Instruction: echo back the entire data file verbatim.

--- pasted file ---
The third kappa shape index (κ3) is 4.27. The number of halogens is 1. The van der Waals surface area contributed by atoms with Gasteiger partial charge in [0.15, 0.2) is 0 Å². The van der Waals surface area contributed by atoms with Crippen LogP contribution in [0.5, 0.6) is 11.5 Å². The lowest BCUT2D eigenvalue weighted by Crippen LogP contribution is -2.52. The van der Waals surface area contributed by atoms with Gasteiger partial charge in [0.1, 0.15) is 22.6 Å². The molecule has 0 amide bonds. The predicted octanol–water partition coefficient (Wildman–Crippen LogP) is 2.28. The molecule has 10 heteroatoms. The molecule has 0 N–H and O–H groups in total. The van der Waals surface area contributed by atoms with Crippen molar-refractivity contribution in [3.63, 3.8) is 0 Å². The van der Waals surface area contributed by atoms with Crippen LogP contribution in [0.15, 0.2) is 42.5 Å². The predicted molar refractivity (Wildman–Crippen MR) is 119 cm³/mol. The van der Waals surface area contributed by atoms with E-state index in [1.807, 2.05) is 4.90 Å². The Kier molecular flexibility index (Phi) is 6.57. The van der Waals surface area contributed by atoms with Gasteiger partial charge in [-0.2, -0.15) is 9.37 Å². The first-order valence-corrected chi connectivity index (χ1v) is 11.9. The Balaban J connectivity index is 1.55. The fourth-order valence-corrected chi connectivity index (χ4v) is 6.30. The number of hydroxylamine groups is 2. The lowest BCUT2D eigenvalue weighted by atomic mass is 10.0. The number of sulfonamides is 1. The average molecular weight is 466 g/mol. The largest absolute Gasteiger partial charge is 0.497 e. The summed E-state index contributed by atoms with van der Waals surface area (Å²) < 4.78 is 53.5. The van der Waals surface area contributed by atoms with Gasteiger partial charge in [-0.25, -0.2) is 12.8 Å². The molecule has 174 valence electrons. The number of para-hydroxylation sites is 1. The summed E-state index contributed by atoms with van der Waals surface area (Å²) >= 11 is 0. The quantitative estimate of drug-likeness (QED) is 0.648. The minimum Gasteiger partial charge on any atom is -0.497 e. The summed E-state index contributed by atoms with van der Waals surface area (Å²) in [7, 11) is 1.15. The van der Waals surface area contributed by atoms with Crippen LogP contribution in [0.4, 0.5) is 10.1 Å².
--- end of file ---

The third kappa shape index (κ3) is 4.27. The number of halogens is 1. The van der Waals surface area contributed by atoms with Gasteiger partial charge in [0.15, 0.2) is 0 Å². The van der Waals surface area contributed by atoms with Crippen LogP contribution in [0.5, 0.6) is 11.5 Å². The lowest BCUT2D eigenvalue weighted by Crippen LogP contribution is -2.52. The van der Waals surface area contributed by atoms with Gasteiger partial charge in [0.1, 0.15) is 22.6 Å². The molecule has 0 amide bonds. The predicted octanol–water partition coefficient (Wildman–Crippen LogP) is 2.28. The molecule has 10 heteroatoms. The molecule has 0 N–H and O–H groups in total. The van der Waals surface area contributed by atoms with Crippen molar-refractivity contribution in [3.63, 3.8) is 0 Å². The van der Waals surface area contributed by atoms with Crippen LogP contribution in [0.15, 0.2) is 42.5 Å². The predicted molar refractivity (Wildman–Crippen MR) is 119 cm³/mol. The van der Waals surface area contributed by atoms with E-state index in [1.807, 2.05) is 4.90 Å². The Kier molecular flexibility index (Phi) is 6.57. The van der Waals surface area contributed by atoms with Gasteiger partial charge in [-0.2, -0.15) is 9.37 Å². The first-order valence-corrected chi connectivity index (χ1v) is 11.9. The Balaban J connectivity index is 1.55. The fourth-order valence-corrected chi connectivity index (χ4v) is 6.30. The number of hydroxylamine groups is 2. The lowest BCUT2D eigenvalue weighted by atomic mass is 10.0. The number of sulfonamides is 1. The average molecular weight is 466 g/mol. The largest absolute Gasteiger partial charge is 0.497 e. The summed E-state index contributed by atoms with van der Waals surface area (Å²) < 4.78 is 53.5. The van der Waals surface area contributed by atoms with Gasteiger partial charge in [-0.25, -0.2) is 12.8 Å². The molecule has 174 valence electrons. The number of para-hydroxylation sites is 1. The summed E-state index contributed by atoms with van der Waals surface area (Å²) >= 11 is 0. The quantitative estimate of drug-likeness (QED) is 0.648. The minimum Gasteiger partial charge on any atom is -0.497 e. The summed E-state index contributed by atoms with van der Waals surface area (Å²) in [7, 11) is 1.15. The van der Waals surface area contributed by atoms with Crippen LogP contribution in [0.4, 0.5) is 10.1 Å².